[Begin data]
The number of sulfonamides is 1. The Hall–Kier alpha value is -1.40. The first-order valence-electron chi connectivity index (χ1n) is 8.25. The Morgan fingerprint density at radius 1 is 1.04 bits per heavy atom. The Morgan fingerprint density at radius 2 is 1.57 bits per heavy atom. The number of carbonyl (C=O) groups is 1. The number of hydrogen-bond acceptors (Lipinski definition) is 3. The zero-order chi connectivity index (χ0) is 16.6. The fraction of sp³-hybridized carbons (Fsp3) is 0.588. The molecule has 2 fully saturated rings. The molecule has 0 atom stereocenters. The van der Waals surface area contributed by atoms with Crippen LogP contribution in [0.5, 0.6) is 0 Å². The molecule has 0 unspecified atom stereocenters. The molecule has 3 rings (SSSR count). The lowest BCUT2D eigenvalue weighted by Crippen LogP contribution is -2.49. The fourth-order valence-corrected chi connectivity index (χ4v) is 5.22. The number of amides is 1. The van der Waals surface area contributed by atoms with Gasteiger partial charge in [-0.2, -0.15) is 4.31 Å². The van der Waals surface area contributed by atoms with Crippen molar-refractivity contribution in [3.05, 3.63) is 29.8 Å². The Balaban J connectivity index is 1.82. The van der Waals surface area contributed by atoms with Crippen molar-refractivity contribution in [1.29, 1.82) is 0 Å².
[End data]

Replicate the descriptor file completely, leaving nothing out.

The number of sulfonamides is 1. The Hall–Kier alpha value is -1.40. The first-order valence-electron chi connectivity index (χ1n) is 8.25. The Morgan fingerprint density at radius 1 is 1.04 bits per heavy atom. The Morgan fingerprint density at radius 2 is 1.57 bits per heavy atom. The number of carbonyl (C=O) groups is 1. The number of hydrogen-bond acceptors (Lipinski definition) is 3. The zero-order chi connectivity index (χ0) is 16.6. The fraction of sp³-hybridized carbons (Fsp3) is 0.588. The molecule has 2 fully saturated rings. The molecule has 0 atom stereocenters. The van der Waals surface area contributed by atoms with Crippen LogP contribution in [0.5, 0.6) is 0 Å². The molecule has 0 unspecified atom stereocenters. The molecule has 3 rings (SSSR count). The lowest BCUT2D eigenvalue weighted by Crippen LogP contribution is -2.49. The fourth-order valence-corrected chi connectivity index (χ4v) is 5.22. The number of amides is 1. The van der Waals surface area contributed by atoms with Gasteiger partial charge in [-0.2, -0.15) is 4.31 Å². The van der Waals surface area contributed by atoms with Crippen molar-refractivity contribution in [3.05, 3.63) is 29.8 Å². The Balaban J connectivity index is 1.82. The van der Waals surface area contributed by atoms with Crippen molar-refractivity contribution in [1.29, 1.82) is 0 Å².